Resuscitation and arterial blood gas abnormalities during prolonged cardiopulmonary resuscitation

Arthur B. Sanders, Gordon A. Ewy, Tracy V. Taft

Research output: Contribution to journalArticlepeer-review

43 Scopus citations


A study was undertaken to determine the pattern of arterial blood gas (ABG) concentration in the canine model undergoing prolonged cardiopulmonary resuscitation (CPR) from fibrillatory arrest, and to determine the importance of acid base abnormalities in predicting resuscitation. Ventricular fibrillation was induced electrically in 12 dogs. CPR was begun at 3 minutes and continued for 27 minutes, at which time the dogs were defibrillated. ABG samples were taken at 0, 8, 18, and 28 minutes of ventricular fibrillation. Seven of the 12 dogs were resuscitated successfully. There was no difference in pH, PCO2, or PO2 between the survivors and nonsurvivors at any of the points measured. A pattern of pH and PCO2 abnormalities was noted in each dog over 30 minutes. Each developed a respiratory alkalosis that peaked at 8 minutes. During the next 22 minutes the pH gradually declined. This combination of respiratory alkalosis and metabolic acidosis resulted in normalization of the pH at about 18 minutes of fibrillation. We concluded that when adequate ventilation is provided in the canine model undergoing CPR, significant arterial acidemia does not occur for at least 18 minutes. Further, acid base abnormalities did not correlate with successful resuscitation.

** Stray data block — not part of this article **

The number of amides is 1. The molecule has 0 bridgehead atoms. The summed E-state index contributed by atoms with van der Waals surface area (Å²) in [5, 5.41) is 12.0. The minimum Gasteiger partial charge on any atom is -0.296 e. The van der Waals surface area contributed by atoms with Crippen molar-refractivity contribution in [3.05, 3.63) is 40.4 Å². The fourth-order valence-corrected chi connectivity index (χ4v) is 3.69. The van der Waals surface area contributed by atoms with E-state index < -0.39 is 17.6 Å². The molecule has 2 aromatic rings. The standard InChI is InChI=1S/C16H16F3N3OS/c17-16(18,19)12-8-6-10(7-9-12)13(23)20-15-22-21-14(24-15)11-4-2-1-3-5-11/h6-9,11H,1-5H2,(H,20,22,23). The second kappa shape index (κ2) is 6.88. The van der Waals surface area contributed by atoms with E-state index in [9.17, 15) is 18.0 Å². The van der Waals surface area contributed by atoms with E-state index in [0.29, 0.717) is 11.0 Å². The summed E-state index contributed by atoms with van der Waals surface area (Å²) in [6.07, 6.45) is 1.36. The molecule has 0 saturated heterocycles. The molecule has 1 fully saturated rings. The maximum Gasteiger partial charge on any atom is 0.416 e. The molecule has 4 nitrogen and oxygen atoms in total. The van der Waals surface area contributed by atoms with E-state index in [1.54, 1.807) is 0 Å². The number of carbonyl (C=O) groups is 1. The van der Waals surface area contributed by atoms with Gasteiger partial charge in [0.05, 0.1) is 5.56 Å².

Original languageEnglish (US)
Pages (from-to)676-679
Number of pages4
JournalAnnals of emergency medicine
Issue number9 PART 1
StatePublished - Sep 1984


  • CPR, arterial blood gases
  • acidosis, in cardiac arrest
  • arterial blood gases, in CPR
  • cardiac arrest, acidosis
  • resuscitation, from cardiac arrest, arterial blood gases

ASJC Scopus subject areas

  • Emergency Medicine


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